Well, AIG keeps losing money. They did after their last hand-out and now you want the public to own stock in a sinking ship so that they can all go down with it the next time around. Beautiful!

    Full article:

  15. drkrbyluv

    FED REFUSES TO IDENTIFY $2,000,000,000,000.00 BANK LOANS !

    “The Federal Reserve is refusing to identify the recipients of almost $2 trillion of emergency loans from American taxpayers or the troubled assets the central bank is accepting as collateral.”

    “Fed Chairman Ben S. Bernanke and Treasury Secretary Henry Paulson said in September they would comply with congressional demands for transparency in a $700 billion bailout of the banking system. Two months later, as the Fed lends far more than that in separate rescue programs that didn’t require approval by Congress, Americans have no idea where their money is going or what securities the banks are pledging in return.”

    “It’s your money; it’s not the Fed’s money,” said billionaire Ted Forstmann, senior partner of Forstmann Little & Co. in New York. “Of course there should be transparency.”


    This is exactly why it was idiotic to issue special totalitarian powers to the US Treasury – it is part of the NWO conspiracy to push the debt from private banks to the private citizens and government of the United States.

    By providing the collateral for these loans we are effectively assuming their rotten liability so they can maintain the assets to eventually enslave us after we’re bankrupt.

    They have already warned us that “Obama will be tested” in some earth shattering way.

    “Echoing Vice President-Elect Joe Biden’s promise of a generated crisis and Colin Powell’s revelation of a crisis that will happen on January 21 or 22, we now have the president of the Council on Foreign Relations and Biderberger Richard Haas’ similar predictions of doom and gloom scheduled for President-Elect Obama.”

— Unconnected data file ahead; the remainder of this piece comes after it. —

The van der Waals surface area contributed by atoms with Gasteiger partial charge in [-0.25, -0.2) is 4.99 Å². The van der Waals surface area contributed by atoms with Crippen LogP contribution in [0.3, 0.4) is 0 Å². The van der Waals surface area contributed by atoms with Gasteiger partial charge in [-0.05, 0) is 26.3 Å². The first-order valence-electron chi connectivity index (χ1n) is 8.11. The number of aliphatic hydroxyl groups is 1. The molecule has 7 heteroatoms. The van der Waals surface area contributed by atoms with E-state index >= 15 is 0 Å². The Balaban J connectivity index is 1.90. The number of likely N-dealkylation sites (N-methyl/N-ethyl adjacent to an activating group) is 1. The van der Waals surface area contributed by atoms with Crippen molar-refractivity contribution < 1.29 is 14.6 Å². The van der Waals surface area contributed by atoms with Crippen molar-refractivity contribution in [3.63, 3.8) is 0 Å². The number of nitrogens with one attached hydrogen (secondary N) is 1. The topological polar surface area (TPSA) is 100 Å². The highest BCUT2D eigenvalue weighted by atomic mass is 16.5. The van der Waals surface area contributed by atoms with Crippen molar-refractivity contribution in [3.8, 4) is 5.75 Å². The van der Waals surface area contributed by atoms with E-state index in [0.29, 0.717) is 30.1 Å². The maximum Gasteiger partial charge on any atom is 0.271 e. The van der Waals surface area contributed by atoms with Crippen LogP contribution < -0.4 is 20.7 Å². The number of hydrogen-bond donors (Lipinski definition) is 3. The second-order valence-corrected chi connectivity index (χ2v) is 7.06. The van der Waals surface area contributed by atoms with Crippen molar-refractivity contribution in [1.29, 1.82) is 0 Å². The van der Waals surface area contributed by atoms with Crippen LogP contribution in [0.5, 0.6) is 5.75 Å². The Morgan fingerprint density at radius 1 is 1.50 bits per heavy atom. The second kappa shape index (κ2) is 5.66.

“While foreign leaders may or may not choose to test Obama, “the one thing I’m sure of is, events will test him,” “There will be coups. … There will be genocide. … There will be terrorism.”


    When the CFR/Biderberger bastard Richard Haas talks about terrorism, we should listen because he represents the worlds biggest and most dangerous terrorist organization on the planet. THEY are the ones planning the mayhem – a diversion from our financial woes.

    Out of chaos…

    Problem – Reaction – Solution
    (Thesis – Antithesis – Synthesis)

    Getting tired of being pissed on by the NWO?

    END the FED

  16. drkrbyluv

    ‘My friends, we live in the greatest nation in the history of the world. I hope you’ll join with me as we try to change it.’

    Barack Obama

  17. ralph

    The Petro-dollar recycling is DEAD. How can the OPEC countries fund our current account deficit, and budget deficit now that oil prices have collapsed by more than 50%??? China is obviusly spending its $ at home, and on vital commodities and water exploration and filtration. The US dollar international payment and settlement system is COLLAPSING FAST. Nov 15th is the beginning of Amerika’s chapter 11 bankruptcy.

  18. Bear of Little Brain

    This forex issue was raised by Hugo Salinas Price a few days ago:

    He had no explanation, merely raising the issue. On the basis that “fools rush in…” I pointed out to him that his graph was, perhaps, a little alarmist since:
    1) he was using a linear rather than a logarithmic y-axis, hence exaggerating percentage increases and their accumulative aspect
    2) he had chosen to change the time axis in order to show this recent decline.

    If you look at his graph and compensate for his expanded recent data, you will see that there were also declines in the ’80’s and around 1997. If there is an explanation, presumably the answer may be found there. I have had no reply from Mr. Price, so I guess he is still puzzling this.